What is glaucoma?
Glaucoma is a condition that damages the optic nerve. It usually gets more and more severe with time. The damage is often caused by a buildup of pressure, known as intraocular pressure, in the eye. Glaucoma can result in permanent loss of vision if it goes untreated for too long, as the optic nerve continues to deteriorate.
How can it be treated?
Glaucoma can be treated with surgery in cases where medication does not work. The most common types of surgery are:
During incisional surgery, your surgeon will use a surgical tool to make a drainage hole in the eye. The hole allows the intraocular fluid to move around the blocked drainage canals. The fluid is then able to flow through the new artificial drainage pathway. There are several types of incisional surgery, including trabeculectomy, which involves partially removing the eye’s drainage system; trabeculotomy, in which incisions are made without removing any tissue; and goniotomy, which is generally performed on children and babies.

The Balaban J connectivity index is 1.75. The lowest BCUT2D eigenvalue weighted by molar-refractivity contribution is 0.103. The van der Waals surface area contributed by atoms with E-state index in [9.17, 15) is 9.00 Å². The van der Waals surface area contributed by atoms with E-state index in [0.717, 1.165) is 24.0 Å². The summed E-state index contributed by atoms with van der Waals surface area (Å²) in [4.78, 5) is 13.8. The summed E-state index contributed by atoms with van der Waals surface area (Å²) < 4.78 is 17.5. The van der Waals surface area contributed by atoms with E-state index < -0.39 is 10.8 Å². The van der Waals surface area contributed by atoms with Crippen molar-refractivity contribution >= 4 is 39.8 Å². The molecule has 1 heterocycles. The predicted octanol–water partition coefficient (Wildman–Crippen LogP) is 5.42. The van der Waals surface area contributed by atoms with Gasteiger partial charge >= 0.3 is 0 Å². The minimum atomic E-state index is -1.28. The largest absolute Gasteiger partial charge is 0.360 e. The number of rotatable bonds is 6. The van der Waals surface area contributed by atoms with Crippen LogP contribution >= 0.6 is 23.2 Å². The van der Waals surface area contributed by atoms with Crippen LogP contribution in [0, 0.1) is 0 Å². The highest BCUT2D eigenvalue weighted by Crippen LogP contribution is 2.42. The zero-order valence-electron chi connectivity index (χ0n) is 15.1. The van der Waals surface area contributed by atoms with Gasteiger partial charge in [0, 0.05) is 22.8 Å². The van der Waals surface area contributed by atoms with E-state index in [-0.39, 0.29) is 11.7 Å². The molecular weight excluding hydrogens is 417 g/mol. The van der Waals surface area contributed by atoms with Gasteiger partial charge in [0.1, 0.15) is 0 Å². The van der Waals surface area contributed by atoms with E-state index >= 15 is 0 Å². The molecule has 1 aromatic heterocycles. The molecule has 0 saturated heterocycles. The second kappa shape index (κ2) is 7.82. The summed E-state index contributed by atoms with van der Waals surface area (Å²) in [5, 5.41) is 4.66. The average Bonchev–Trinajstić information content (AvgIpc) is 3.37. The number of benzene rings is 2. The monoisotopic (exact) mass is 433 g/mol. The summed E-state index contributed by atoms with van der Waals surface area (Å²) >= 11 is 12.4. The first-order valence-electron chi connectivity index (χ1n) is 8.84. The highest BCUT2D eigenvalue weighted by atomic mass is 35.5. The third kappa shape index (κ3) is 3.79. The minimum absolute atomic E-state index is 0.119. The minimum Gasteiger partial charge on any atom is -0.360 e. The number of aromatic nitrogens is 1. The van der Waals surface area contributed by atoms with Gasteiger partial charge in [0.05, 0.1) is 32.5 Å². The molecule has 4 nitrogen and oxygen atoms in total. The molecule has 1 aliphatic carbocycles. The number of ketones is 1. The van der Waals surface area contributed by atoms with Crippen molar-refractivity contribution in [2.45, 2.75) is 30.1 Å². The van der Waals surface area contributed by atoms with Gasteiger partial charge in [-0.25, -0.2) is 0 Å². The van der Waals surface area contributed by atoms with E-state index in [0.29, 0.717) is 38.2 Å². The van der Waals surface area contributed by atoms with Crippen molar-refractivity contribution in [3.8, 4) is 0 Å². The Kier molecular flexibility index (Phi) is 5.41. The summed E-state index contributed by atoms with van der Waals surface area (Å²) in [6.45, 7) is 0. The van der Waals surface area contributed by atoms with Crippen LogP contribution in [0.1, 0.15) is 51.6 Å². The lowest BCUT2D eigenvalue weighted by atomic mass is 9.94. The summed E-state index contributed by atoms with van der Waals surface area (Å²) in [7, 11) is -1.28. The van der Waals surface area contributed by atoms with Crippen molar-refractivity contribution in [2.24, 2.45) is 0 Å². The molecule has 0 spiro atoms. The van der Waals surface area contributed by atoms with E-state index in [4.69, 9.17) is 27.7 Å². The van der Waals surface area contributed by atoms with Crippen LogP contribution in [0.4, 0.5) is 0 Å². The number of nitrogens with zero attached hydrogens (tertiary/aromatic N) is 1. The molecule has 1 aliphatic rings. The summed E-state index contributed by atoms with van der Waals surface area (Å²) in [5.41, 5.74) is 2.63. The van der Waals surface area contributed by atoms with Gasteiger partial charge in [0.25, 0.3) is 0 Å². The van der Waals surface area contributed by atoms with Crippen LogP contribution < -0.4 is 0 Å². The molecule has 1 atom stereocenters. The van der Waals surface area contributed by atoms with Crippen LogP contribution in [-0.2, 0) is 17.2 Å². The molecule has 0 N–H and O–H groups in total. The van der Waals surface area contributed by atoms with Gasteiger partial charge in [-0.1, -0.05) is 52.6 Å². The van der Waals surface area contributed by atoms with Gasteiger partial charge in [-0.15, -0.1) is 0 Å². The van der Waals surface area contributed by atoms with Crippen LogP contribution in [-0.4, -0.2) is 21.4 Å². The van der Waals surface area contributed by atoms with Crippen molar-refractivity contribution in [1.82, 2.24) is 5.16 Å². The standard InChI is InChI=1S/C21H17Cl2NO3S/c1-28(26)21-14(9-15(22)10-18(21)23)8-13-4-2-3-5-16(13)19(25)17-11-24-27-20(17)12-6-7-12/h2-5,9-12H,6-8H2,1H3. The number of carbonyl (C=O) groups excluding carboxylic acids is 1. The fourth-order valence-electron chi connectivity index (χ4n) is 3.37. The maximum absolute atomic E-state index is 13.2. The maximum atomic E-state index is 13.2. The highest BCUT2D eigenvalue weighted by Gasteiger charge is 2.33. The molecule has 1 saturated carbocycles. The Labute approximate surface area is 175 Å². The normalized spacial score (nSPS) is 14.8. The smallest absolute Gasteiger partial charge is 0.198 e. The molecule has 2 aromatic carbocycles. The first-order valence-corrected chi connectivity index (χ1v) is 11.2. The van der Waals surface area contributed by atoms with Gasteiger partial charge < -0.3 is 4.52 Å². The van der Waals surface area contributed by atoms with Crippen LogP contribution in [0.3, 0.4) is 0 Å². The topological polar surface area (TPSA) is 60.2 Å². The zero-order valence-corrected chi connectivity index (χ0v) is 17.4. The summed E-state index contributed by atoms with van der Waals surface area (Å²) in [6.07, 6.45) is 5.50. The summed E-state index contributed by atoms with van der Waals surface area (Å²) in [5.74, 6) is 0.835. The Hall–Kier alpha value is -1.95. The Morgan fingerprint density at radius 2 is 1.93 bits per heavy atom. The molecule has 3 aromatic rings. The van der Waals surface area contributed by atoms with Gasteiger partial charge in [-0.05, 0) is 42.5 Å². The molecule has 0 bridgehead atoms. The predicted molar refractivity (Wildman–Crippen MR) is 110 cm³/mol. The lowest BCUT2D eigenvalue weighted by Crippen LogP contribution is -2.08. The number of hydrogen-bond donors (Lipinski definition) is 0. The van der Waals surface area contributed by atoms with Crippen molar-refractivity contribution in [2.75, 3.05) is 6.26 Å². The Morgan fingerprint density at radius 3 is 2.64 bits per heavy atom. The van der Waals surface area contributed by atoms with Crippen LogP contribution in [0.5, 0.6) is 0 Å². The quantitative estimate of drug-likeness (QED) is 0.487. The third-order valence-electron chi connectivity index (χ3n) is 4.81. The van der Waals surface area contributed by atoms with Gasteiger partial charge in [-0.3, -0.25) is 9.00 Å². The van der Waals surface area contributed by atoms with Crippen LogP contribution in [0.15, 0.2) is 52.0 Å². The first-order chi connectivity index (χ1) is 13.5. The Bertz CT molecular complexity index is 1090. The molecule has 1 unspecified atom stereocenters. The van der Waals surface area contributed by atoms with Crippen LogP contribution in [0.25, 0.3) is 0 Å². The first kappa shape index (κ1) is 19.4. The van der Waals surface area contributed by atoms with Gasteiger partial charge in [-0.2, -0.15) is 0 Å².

- Shunts and implants
Small devices can be inserted into the eye in order to lower pressure and increase the flow of fluid out of the eye. These shunts and implants are made from materials like silicone or metals, and work by creating a passageway for fluid to leave the eye without touching the damaged or blocked drainage canals.